In vitro cytotoxicity, cellular pharmacology, and DNA lesions induced by annamycin, an anthracycline derivative with high affinity for lipid membranes

Yi He Ling, Waldemar Priebe, Roman Perez-Soler, Thomas G. Burke, Yves Pommier, Roman Perez-Soler

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Abstract

Annamycin (AN) is an anthracycline antibiotic with high affinity for lipid membranes which is being developed for clinical studies formulated in liposomes. We studied the in vitro cytotoxicity, cellular pharmacology, and DNA damage induced by AN in P388 cells sensitive and resistant to doxorubicin (DOX). AN was as cytotoxic as DOX against P388-sensitive cells and about 50 times more cytotoxic than DOX against P388-resistant cells (resistance index 5 for AN versus 250 for DOX). Cellular uptake of AN by sensitive cells was 2-3-fold higher than that of DOX. In resistant cells, cellular uptake of AN and DOX was approximately 65% and 30%, respectively, of the cellular uptake in sensitive cells. As a result, cellular uptake of AN by resistant cells was higher than uptake of DOX by sensitive cells. DOX was fully retained in sensitive cells while it was effluxed rapidly from resistant cells. In contrast, efflux of AN was similar in sensitive and resistant cells, thus suggesting that it is not mediated by P-glycoprotein. AN was more effective than DOX in inducing single DNA breaks, double DNA breaks, and DNA-protein cross-links, both in sensitive and resistant cells, although DNA damage was lower in resistant cells than in sensitive cells. DNA lesions induced by AN in resistant cells were similar to or greater than those induced by DOX in sensitive cells. These studies indicate that the lack of cross-resistance between DOX and AN appears to be related, at least in part, to the relatively higher cellular uptake of AN compared with DOX and is associated with the ability of AN to induce significant DNA damage in resistant cells.

Original languageEnglish (US)
Pages (from-to)1583-1589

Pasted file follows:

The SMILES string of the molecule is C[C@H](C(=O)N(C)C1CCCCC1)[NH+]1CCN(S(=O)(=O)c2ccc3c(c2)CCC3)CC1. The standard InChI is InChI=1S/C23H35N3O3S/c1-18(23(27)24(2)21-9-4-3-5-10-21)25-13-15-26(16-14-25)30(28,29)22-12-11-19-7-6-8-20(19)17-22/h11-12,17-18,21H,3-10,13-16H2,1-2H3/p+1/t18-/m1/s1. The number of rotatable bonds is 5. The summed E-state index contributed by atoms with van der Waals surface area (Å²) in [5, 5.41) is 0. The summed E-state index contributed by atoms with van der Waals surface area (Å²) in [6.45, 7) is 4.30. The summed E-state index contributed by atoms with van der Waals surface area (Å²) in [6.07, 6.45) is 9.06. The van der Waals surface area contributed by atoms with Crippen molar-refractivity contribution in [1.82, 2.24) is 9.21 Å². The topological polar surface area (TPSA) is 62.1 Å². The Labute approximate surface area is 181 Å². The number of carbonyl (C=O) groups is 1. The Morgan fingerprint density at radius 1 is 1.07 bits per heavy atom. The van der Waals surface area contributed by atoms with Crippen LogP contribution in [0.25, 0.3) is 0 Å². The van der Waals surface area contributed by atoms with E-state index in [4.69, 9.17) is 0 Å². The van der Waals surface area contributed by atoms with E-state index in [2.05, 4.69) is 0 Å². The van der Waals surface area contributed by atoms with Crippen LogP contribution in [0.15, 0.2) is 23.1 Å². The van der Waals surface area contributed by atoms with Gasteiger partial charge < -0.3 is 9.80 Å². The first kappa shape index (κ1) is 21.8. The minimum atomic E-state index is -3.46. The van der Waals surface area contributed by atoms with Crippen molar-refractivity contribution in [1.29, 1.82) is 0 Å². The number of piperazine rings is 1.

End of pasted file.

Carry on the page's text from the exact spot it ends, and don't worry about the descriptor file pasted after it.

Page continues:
Number of pages7
JournalCancer Research
Volume53
Issue number7
StatePublished - Apr 1 1993
Externally publishedYes

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Anthracyclines
Membrane Lipids
Pharmacology
Doxorubicin
DNA
DNA Damage
In Vitro Techniques
annamycin
DNA Breaks
P-Glycoprotein
Liposomes

ASJC Scopus subject areas

  • Cancer Research
  • Oncology

Cite this

In vitro cytotoxicity, cellular pharmacology, and DNA lesions induced by annamycin, an anthracycline derivative with high affinity for lipid membranes. / Ling, Yi He; Priebe, Waldemar; Perez-Soler, Roman; Burke, Thomas G.; Pommier, Yves; Perez-Soler, Roman.

In: Cancer Research, Vol. 53, No. 7, 01.04.1993, p. 1583-1589.

Research output: Contribution to journalArticle

Ling, Yi He ; Priebe, Waldemar ; Perez-Soler, Roman ; Burke, Thomas G. ; Pommier, Yves ; Perez-Soler, Roman. / In vitro cytotoxicity, cellular pharmacology, and DNA lesions induced by annamycin, an anthracycline derivative with high affinity for lipid membranes. In: Cancer Research. 1993 ; Vol. 53, No. 7. pp. 1583-1589.
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abstract = "Annamycin (AN) is an anthracycline antibiotic with high affinity for lipid membranes which is being developed for clinical studies formulated in liposomes. We studied the in vitro cytotoxicity, cellular pharmacology, and DNA damage induced by AN in P388 cells sensitive and resistant to doxorubicin (DOX). AN was as cytotoxic as DOX against P388-sensitive cells and about 50 times more cytotoxic than DOX against P388-resistant cells (resistance index 5 for AN versus 250 for DOX). Cellular uptake of AN by sensitive cells was 2-3-fold higher than that of DOX. In resistant cells, cellular uptake of AN and DOX was approximately 65{\%} and 30{\%}, respectively, of the cellular uptake in sensitive cells. As a result, cellular uptake of AN by resistant cells was higher than uptake of DOX by sensitive cells. DOX was fully retained in sensitive cells while it was effluxed rapidly from resistant cells. In contrast, efflux of AN was similar in sensitive and resistant cells, thus suggesting that it is not mediated by P-glycoprotein. AN was more effective than DOX in inducing single DNA breaks, double DNA breaks, and DNA-protein cross-links, both in sensitive and resistant cells, although DNA damage was lower in resistant cells than in sensitive cells. DNA lesions induced by AN in resistant cells were similar to or greater than those induced by DOX in sensitive cells. These studies indicate that the lack of cross-resistance between DOX and AN appears to be related, at least in part, to the relatively higher cellular uptake of AN compared with DOX and is associated with the ability of AN to induce significant DNA damage in resistant cells.",
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